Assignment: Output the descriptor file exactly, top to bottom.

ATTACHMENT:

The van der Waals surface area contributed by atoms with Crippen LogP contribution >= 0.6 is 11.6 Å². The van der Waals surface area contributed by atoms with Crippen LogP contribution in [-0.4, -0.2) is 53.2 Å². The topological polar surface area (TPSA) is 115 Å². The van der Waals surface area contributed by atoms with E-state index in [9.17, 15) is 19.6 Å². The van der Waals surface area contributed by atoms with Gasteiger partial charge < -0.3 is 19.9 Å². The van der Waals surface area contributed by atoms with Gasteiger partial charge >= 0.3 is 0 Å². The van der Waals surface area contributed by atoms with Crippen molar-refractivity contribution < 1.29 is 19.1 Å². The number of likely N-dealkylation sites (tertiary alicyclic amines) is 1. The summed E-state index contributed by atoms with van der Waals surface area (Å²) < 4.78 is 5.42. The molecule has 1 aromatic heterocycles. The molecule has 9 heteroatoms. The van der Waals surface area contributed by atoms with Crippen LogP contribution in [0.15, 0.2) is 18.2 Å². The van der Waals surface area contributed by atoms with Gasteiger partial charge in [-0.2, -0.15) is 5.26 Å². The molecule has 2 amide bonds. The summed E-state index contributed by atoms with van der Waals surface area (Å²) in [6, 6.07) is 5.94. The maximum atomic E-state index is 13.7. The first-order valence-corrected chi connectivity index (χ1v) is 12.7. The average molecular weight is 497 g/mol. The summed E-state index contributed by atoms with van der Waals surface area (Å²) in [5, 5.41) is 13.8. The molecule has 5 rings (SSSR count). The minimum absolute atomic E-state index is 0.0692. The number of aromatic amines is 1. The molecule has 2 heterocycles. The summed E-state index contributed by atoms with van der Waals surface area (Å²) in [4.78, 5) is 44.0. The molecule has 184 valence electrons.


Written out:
The van der Waals surface area contributed by atoms with Crippen LogP contribution >= 0.6 is 11.6 Å². The van der Waals surface area contributed by atoms with Crippen LogP contribution in [-0.4, -0.2) is 53.2 Å². The topological polar surface area (TPSA) is 115 Å². The van der Waals surface area contributed by atoms with E-state index in [9.17, 15) is 19.6 Å². The van der Waals surface area contributed by atoms with Gasteiger partial charge < -0.3 is 19.9 Å². The van der Waals surface area contributed by atoms with Gasteiger partial charge >= 0.3 is 0 Å². The van der Waals surface area contributed by atoms with Crippen molar-refractivity contribution < 1.29 is 19.1 Å². The number of likely N-dealkylation sites (tertiary alicyclic amines) is 1. The summed E-state index contributed by atoms with van der Waals surface area (Å²) < 4.78 is 5.42. The molecule has 1 aromatic heterocycles. The molecule has 9 heteroatoms. The van der Waals surface area contributed by atoms with Crippen LogP contribution in [0.15, 0.2) is 18.2 Å². The van der Waals surface area contributed by atoms with Gasteiger partial charge in [-0.2, -0.15) is 5.26 Å². The molecule has 2 amide bonds. The summed E-state index contributed by atoms with van der Waals surface area (Å²) in [6, 6.07) is 5.94. The maximum atomic E-state index is 13.7. The first-order valence-corrected chi connectivity index (χ1v) is 12.7. The average molecular weight is 497 g/mol. The summed E-state index contributed by atoms with van der Waals surface area (Å²) in [5, 5.41) is 13.8. The molecule has 5 rings (SSSR count). The minimum absolute atomic E-state index is 0.0692. The number of aromatic amines is 1. The molecule has 2 heterocycles. The summed E-state index contributed by atoms with van der Waals surface area (Å²) in [4.78, 5) is 44.0. The molecule has 184 valence electrons.